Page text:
In truth, he never did. Here is where received wisdom was skewed by the vagaries of Columbia Records. Blesh complains that he had abandoned jazz before 1925, working with Henderson and an assortment of vaudevillians, including a very mixed bag of blues divas, but ignores the pop records he made between 1925 and 1928 as though they never existed. Until the late 1980s, you could not easily find a complete edition of the Hot Fives and Sevens. But Columbia finally issued a poorly mastered set (a better edition, simultaneously released in England on JSP, can still be ordered online), followed last year by the improved but troublesome The Complete Hot Five and Hot Seven Recordings. Today, listeners have no choice but to take them all in—the gold, silver, and lead. In this context, we are no longer blinded by an exhibition of largely instrumental masterpieces, from “Struttin’ With Some Barbecue” and “Potato Head Blues” to “Tight Like This” and “Muggles.” Instead, we are treated to a more complicated panorama in which those works alternate with lighter yet almost always earthier pieces intended to entertain.

If you include the spoken raps on “Gut Bucket Blues” and “King of the Zulus,” 14 of the first 24 Hot Fives have vocals. On “He Likes It Slow,” the Hot Five appears in support of vaudevillians Butterbeans and Susie, and on “Sunset Cafe Stomp” and “Big Butter and Egg Man,” Armstrong’s guest vocalist is May Alix, a nightclub performer known for her splits (a routine later incorporated into Armstrong’s shows when he hired singer-dancer Velma Middleton) and for being so light-skinned that Ellington balked at taking her on tour. Four numbers, including those with Alix, were created by Percy Venable, who staged floor shows at the Sunset Cafe. One of them, “Irish Black Bottom,” begins as “When Irish Eyes Are Smiling,” interpolates “Black Bottom” (also a white tune, incidentally), and finds Armstrong singing, “I was born in Ireland—ha ha!—so imagine how I feel.” As it is intended to make you laugh, it will never appear on a serious best-of Louis anthology, nor should it. Neither does it becloud one’s memories of “Potato Head Blues.”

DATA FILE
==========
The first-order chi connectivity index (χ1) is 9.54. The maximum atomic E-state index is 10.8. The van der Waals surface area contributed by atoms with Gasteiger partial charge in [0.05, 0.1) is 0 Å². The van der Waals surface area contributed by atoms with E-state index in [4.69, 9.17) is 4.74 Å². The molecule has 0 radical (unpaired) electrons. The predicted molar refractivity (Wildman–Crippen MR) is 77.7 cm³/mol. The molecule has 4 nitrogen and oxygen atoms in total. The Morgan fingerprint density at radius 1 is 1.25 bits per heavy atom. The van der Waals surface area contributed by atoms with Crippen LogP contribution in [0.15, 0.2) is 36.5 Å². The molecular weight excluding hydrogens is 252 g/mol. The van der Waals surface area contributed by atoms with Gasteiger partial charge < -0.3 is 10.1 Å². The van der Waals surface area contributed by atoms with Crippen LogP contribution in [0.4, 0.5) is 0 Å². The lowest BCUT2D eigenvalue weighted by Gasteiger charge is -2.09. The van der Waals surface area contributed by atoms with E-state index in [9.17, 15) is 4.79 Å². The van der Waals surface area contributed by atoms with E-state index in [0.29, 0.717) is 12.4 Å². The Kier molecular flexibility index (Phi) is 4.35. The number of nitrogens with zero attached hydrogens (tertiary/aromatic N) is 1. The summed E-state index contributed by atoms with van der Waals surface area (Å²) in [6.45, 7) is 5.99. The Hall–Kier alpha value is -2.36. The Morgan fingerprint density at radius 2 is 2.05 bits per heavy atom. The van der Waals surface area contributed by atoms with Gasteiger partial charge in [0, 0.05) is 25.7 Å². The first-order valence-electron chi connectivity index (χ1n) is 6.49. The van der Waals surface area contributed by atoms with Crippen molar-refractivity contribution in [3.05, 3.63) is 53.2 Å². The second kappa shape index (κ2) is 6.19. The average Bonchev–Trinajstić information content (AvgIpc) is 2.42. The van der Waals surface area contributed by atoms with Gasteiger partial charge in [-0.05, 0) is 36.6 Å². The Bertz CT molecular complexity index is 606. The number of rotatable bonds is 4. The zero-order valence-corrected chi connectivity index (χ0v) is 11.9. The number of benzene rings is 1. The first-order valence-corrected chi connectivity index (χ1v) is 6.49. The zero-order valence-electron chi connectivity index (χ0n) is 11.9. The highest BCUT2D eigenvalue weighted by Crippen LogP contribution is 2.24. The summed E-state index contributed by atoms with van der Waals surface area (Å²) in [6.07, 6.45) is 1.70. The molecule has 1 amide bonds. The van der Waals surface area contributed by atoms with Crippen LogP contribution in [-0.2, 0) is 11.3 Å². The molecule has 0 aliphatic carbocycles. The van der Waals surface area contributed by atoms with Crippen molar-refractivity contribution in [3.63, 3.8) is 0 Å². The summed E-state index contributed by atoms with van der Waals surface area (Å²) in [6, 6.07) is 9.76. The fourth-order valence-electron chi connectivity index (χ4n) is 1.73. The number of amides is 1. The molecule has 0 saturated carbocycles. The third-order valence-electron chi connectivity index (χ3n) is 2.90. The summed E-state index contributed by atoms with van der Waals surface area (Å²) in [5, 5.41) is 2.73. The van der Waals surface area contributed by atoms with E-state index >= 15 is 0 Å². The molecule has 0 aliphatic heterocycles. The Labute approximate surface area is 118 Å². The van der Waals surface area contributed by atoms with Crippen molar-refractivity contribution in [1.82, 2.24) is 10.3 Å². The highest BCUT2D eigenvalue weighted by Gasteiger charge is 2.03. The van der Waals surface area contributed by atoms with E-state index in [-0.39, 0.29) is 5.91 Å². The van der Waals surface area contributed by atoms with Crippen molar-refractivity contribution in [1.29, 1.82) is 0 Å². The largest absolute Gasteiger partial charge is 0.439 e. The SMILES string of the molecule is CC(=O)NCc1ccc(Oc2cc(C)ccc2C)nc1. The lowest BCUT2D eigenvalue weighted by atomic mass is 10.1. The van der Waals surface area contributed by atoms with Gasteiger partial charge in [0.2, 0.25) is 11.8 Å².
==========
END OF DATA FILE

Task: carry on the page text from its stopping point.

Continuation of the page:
In short, at no time in Armstrong’s career—which began with him singing for pennies on New Orleans street corners and progressed to social functions like picnics and funerals that were not covered by the press (alas)—did he devote himself exclusively to a fancied shrine of jazz; at no time was he disinclined to entertain; at no time did he forswear popular material. All the songs he sang were pop or would-be pop. No one wrote tunes, least of all Armstrong, in hope of achieving a cult status. The songs he recorded are jazz classics because he did them. In jazz, the singer makes the song, never the reverse. The most famous of his early vocals is “Heebie Jeebies,” which popularized scat; “West End Blues” and “Basin Street Blues,” for his soft wordless crooning; and “Hotter Than That,” for his virtuoso scat romp. Less talked about is the 1928 “St. James Infirmary,” another essential performance, because here for the first time we hear what Armstrong could do with a conventional song, perfectly gauging the high notes and propelling the chorus with rhythmic emotion—three months before the more inventive breakthrough on “I Can’t Give You Anything but Love.”

Luis Russell played piano on the McHugh-Fields song, and it was Russell’s band that Armstrong would front—after he returned from his European sojourn—between 1935 and 1943. Those were the Decca years, which, for me, mark his greatest period as a singer. His voice had a smooth, lustrous, supple quality, richer than in the preceding decade and not as gravelly as in the one to follow, though by the early ’60s, it attained another crest—deeper and richer and more authoritative than ever. Perhaps never before or after did his trumpet produce so many gleaming, acrobatic flourishes as in this period—most notably the dazzling and superior remake of “Struttin’ With Some Barbecue.” The Deccas are still not as widely known as they should be because they have yet to be properly issued, though with Verve now in possession of the catalog there is hope.